The best all-around DIY option is the luxury plank, which is usually thicker than standard vinyl tile and can be installed as a click-together floating floor. Prices for luxury planks start at about $2.00/sq. ft.


    • One of the most inexpensive flooring materials
    • Resilient surface is easy on the feet 
    • Easy to clean


    • Vinyl can be gouged or scratched rather easily

    Installation tips: For tiles: dry-lay a full row across the width and length of the floor to establish a layout, then draw perpendicular layout lines to guide the installation. For sheet vinyl: Create a perimeter template with butcher paper, and cut the flooring in one piece—a no-glue method (using double-sided tape in select areas) is easiest.

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  • 03 of 05

    Laminate Flooring Comes in Many Styles

    Laminate kitchen floor
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    Price: Starting at $0.49/Sq. Ft. for regular and $1.79/Sq. Ft. for water-resistant laminate

    Laminate has a rightful place among cheap kitchen flooring options, but it must be said that it's not the most durable choice for this room. The hard resin surfaces of the planks are plenty scratch- and stain-resistant for kitchen traffic and abuse, but the seams between planks are vulnerable to water damage. A leaky dishwasher or forgotten spill can cause the planks to bulge along the edges, so you must be mindful of standing water, and avoid wet-mopping altogether (occasional damp-mopping is OK).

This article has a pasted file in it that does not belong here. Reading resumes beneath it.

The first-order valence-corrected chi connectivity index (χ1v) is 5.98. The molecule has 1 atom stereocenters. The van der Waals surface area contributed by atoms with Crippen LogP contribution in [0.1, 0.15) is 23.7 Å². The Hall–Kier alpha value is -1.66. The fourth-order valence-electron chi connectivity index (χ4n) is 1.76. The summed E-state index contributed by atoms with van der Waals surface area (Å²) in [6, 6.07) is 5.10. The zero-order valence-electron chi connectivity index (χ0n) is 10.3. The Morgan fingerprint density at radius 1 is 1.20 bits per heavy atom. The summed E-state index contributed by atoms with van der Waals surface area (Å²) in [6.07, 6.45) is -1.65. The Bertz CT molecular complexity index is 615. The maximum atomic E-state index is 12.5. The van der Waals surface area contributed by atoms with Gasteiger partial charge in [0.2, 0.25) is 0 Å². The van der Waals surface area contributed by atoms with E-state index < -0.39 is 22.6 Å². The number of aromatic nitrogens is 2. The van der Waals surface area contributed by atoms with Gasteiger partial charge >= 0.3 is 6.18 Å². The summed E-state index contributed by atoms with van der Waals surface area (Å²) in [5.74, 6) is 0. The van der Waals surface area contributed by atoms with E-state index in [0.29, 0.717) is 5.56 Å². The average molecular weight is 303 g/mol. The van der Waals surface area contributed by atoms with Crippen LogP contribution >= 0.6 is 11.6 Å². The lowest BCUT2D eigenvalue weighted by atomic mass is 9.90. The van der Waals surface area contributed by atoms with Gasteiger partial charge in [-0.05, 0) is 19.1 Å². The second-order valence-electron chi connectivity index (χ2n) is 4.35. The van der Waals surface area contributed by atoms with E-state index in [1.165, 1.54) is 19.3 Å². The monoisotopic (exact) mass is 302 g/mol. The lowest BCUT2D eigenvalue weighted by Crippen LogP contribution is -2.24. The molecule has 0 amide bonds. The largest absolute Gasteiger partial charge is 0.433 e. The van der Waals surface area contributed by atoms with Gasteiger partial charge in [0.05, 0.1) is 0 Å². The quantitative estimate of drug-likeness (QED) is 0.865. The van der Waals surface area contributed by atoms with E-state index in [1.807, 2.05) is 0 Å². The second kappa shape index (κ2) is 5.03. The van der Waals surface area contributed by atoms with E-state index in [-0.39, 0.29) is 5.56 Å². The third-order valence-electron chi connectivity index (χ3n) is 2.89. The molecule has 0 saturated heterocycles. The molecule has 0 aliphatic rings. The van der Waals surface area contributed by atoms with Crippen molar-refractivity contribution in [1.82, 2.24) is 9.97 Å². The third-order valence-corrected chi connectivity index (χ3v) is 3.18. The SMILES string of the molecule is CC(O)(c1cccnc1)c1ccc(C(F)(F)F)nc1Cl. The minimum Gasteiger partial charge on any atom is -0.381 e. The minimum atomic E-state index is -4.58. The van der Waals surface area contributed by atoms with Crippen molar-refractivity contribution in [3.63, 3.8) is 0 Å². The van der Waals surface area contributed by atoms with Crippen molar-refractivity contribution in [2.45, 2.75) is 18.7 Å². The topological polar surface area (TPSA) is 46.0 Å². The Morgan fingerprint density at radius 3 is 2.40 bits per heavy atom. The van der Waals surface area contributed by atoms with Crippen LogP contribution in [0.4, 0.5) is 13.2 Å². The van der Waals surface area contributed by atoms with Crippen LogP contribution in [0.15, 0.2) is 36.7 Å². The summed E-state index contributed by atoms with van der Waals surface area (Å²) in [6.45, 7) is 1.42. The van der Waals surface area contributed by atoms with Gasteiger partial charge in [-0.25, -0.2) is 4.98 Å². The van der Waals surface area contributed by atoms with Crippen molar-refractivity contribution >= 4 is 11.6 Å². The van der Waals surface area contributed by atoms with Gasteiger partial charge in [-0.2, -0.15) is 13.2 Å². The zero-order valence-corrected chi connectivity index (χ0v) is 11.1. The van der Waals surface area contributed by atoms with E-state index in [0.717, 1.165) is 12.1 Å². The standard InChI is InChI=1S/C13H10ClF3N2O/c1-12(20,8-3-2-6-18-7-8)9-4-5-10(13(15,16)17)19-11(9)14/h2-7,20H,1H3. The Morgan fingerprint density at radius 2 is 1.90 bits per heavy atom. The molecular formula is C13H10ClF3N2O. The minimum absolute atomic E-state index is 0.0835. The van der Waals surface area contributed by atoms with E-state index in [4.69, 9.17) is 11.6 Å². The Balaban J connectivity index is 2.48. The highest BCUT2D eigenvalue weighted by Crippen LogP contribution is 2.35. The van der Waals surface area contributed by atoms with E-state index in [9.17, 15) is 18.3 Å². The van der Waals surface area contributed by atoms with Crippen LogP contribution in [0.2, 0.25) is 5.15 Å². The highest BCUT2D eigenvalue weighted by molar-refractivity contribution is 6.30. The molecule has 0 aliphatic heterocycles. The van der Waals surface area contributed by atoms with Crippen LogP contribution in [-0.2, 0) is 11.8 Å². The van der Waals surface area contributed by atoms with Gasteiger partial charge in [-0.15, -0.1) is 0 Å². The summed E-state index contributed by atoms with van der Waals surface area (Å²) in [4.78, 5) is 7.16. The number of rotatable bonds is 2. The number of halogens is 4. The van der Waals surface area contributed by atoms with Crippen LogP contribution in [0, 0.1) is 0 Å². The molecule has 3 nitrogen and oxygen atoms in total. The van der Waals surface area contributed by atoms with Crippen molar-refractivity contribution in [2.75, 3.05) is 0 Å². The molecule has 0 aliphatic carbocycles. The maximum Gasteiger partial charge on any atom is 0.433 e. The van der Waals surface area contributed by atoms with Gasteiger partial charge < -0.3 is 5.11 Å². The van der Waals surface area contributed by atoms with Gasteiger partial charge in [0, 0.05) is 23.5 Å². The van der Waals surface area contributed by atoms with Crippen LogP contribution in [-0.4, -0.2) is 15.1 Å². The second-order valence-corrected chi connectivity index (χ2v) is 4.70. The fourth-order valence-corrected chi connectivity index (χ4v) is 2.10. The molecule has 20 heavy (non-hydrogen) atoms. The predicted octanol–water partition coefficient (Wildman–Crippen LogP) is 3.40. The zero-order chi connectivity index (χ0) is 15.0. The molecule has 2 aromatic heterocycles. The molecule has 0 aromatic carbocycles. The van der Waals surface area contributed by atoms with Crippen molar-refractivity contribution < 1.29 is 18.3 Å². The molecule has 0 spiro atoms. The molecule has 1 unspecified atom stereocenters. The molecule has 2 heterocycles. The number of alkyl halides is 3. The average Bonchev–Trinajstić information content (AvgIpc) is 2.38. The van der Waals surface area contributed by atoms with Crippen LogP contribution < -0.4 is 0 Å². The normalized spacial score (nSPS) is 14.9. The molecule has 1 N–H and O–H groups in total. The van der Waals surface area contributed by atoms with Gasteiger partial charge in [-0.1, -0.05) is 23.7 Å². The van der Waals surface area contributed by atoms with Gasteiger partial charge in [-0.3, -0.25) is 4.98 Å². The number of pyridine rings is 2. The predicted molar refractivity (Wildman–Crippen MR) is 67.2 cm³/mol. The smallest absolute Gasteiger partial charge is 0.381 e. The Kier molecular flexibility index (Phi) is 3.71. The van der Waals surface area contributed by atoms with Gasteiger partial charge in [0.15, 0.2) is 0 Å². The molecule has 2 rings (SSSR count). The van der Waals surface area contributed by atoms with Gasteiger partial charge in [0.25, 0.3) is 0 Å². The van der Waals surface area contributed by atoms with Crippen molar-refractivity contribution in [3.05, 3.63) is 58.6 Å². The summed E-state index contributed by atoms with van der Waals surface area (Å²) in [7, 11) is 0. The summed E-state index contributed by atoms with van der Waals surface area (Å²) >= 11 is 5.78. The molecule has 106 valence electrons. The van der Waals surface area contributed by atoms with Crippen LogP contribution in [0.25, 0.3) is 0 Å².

Installing a laminate floating floor in the kitchen is a doable day-long project, and many people don't seem to notice that it's not really hardwood. If you’re willing to spend more, you might look into “water-resistant” laminate, which is guaranteed to resist standing water for a specified period (such as 24 hours). 


    • Can convincingly mimic wood, ceramic tile, stone, and other premium floor coverings

    • Installation is surprisingly easy 


    • Not ideal for areas where moisture is an issue
    • Can be scratched
    • Underlayment and trim pieces can add substantially to installation costs
    • Cannot be cleaned by wet-mopping

    Installation tips: Be very careful with the plank edges during installation; they break easily. Plan the plank layout so you don't end up with a really short piece at either end of a row or a really narrow strip at either side of the room.